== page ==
The Star Fleet Battles and Federation Space board games, published by Task Force Games, indicated that a Gorn confederation formed when three separate but nearly identical sentient species, each having developed on a different planet (Gdhar I, Gdhar II, and Gdhar III, presumably in the Gdhar system) joined into a single political entity. The Gorn are a civilized and cultured race. The Star Fleet Battles game universe refers to an intial brief conflict between two hotheaded starship captains over what was then considered a misunderstanding (an indirect reference to the events in Arena). This conflict was resolved peacefully and led to the Gorn being a close ally of the Federation. It is said to be one of the few alliances in the SFU that is apparently based on mutual trust, respect, and desire for friendship as opposed to political convienence.(see also Star Fleet Universe).

The graphic novel The Gorn Crisis is the story of Jean-Luc Picard's attempt to ally with the Gorn in the Dominion War despite a Gorn civil war. The novel Articles of the Federation followed up on this and stated that the Gorn fought in the Dominion War on the Federation's side. The crew of the USS Enterprise-E helped to convince them to join the fight against the Dominion. In A Singular Destiny, the Gorn joined the Typhon Pact (β) – an alliance including the Romulan Star Empire, the Breen Confederacy, the Tholian Assembly, the Tzenkethi, and the Kinshaya (β) which was set up in competition with the powers of the Khitomer Accords.

Video games Edit

The Gorn are playable races in several Star Trek video games. These include Star Trek: Starfleet Command, Star Trek: Tactical Assault, Star Trek: Klingon Academy, and Star Trek Online. The game manual for Star Trek: Bridge Commander mentions the Gorn were allied with the Dominion during the Dominion War.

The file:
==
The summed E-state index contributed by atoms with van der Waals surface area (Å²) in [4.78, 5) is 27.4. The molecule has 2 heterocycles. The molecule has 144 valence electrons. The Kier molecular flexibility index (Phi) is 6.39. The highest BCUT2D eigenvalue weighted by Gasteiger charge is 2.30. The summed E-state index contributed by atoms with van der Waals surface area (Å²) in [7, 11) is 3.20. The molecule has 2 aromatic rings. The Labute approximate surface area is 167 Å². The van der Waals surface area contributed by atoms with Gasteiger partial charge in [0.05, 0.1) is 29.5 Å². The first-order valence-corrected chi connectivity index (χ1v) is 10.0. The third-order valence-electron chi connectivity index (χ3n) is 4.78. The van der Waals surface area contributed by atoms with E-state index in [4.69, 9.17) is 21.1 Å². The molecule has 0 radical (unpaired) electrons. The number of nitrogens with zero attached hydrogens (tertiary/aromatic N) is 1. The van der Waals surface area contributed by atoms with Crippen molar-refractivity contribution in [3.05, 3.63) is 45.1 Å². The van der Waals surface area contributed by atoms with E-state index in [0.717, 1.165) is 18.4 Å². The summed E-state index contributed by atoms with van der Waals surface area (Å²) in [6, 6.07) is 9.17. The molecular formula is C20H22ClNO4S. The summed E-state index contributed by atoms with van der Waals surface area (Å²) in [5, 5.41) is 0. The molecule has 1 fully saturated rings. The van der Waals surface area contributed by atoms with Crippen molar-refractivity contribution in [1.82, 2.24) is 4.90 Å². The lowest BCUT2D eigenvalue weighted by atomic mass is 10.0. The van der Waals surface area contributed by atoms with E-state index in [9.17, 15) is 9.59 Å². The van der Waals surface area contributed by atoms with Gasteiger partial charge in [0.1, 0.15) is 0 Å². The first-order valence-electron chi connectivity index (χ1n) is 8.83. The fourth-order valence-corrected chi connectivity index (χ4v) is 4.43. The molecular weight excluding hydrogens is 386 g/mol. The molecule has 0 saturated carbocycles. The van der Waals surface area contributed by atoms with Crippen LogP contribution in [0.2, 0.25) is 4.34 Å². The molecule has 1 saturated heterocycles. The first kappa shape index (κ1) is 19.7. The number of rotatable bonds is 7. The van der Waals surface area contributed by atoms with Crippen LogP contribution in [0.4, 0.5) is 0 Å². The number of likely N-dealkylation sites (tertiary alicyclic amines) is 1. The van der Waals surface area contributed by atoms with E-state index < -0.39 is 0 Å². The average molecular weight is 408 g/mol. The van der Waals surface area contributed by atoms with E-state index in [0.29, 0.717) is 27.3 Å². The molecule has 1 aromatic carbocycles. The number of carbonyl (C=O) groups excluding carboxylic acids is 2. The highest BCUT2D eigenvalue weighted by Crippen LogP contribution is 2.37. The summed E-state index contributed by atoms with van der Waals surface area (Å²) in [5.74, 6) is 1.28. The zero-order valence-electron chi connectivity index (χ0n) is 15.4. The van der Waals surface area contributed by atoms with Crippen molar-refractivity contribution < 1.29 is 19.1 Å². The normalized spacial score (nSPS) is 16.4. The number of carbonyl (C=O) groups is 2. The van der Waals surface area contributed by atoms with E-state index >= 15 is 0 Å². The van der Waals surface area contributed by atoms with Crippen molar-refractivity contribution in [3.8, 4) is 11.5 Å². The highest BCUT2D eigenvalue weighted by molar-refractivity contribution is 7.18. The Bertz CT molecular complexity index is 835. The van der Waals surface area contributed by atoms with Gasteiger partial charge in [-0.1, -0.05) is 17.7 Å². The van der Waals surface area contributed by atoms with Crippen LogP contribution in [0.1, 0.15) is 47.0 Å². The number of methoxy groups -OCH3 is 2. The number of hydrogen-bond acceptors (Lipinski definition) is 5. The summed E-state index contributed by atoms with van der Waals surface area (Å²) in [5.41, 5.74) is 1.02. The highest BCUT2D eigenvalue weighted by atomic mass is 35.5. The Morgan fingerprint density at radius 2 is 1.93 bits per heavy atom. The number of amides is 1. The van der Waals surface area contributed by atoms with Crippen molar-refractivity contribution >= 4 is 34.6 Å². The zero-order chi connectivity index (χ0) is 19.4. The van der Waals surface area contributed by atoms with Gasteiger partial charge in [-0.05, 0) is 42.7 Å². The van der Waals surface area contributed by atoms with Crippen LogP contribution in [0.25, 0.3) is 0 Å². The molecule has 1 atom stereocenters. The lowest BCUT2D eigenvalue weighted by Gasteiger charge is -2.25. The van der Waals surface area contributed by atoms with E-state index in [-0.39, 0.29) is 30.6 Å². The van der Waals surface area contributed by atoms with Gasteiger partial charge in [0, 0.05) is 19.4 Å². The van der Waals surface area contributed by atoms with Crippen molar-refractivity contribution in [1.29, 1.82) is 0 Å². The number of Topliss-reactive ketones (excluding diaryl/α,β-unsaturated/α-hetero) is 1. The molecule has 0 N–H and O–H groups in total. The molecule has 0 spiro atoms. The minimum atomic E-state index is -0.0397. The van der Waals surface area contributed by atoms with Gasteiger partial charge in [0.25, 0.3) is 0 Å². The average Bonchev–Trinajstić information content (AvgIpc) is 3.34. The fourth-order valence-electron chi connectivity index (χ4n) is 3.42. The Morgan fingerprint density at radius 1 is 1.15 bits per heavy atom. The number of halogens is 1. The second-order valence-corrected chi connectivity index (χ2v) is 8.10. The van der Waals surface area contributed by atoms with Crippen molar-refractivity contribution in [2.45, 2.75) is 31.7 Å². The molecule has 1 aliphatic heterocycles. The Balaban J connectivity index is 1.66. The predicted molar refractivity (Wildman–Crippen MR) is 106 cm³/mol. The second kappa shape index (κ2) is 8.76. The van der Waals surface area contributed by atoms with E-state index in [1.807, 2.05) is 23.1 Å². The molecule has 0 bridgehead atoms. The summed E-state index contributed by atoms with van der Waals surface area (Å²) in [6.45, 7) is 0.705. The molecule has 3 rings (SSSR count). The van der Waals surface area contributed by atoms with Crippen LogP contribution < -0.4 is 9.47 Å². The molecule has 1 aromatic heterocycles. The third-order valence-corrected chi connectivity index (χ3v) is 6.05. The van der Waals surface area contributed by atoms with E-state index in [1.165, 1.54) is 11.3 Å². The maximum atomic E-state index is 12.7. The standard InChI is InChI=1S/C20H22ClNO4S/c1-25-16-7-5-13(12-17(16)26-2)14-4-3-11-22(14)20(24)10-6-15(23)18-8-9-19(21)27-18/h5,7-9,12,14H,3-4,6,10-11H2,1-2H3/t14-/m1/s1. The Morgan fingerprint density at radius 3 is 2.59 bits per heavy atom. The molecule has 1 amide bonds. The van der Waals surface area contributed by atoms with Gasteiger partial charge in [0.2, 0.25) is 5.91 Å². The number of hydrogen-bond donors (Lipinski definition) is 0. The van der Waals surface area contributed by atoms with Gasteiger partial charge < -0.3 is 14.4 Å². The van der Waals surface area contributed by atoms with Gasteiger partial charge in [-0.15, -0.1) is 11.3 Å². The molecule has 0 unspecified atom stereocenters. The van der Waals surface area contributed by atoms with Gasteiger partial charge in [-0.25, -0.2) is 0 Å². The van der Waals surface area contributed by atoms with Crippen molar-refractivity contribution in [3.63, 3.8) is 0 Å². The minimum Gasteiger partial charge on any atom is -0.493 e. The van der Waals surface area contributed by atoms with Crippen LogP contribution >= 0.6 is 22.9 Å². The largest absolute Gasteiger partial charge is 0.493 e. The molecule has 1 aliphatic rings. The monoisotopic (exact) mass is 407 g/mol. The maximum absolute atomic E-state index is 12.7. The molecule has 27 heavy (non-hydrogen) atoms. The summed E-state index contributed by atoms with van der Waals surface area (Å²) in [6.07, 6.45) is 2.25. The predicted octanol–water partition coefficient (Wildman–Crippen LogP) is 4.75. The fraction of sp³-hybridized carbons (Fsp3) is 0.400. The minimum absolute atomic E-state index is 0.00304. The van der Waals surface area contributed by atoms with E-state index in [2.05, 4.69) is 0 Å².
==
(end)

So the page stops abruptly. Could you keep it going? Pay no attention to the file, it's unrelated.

In Star Trek: Klingon Academy, the Gorn are available as a playable race in Skirmish and Multiplayer modes. According to the game's manual, their government is referred to as the "Gorn Kingdom", rather than the more common Gorn Confederation. They are engaged in a mutual exchange agreement with the Federation, and as such their vessels are equipped with similar technologies, such as phasers and tractor beam weapons. Like the other non-campaign races in the game, the Gorn possess fewer ship classes than the Klingons or the Federation.

The Gorn are also a playable race, and allies of the Klingon Empire, in Star Trek Online. When designing a Gorn character, only the male gender is selectable. Gorn are also the enemies faced during many Federation missions, and some employ a rock-throwing attack reminiscent of the battle between Kirk and the Gorn Captain in "Arena". Furthermore, in Star Trek Online, the Gorn engaged in late-24th-century war against the Klingon Empire. The Klingons eventually prevailed – allowing the Gorn to maintain their rule over their space – but, in exchange, made allies. In this continuity, the insect-like eyes seen on the Gorn Captain from "Arena" are explained as a set of eyepieces that give a tactical heads-up display. The tie-in novel The Needs of the Many reveals that the difference between the Gorn seen in The Original Series and Enterprise is part of a caste system; the silver-eyed, five-fingered Gorn are from a warrior caste, while the gold-eyed, three-fingered Gorn are members of a technological caste.

The Gorn are the villains of the 2013 Star Trek game set before Star Trek Into Darkness, featuring fifteen varieties of male and female Gorn ranging in size, intelligence and color, designed by Neville Page.[1] They are depicted as originating from another galaxy which they have conquered by the time they reach the Milky Way Galaxy via a wormhole created by a terraforming device on New Vulcan. The Gorn utilize a mind-controlling venom to turn enemies on each other, practise bio-enhancement, and like the film, McCoy mentions they are viviparous.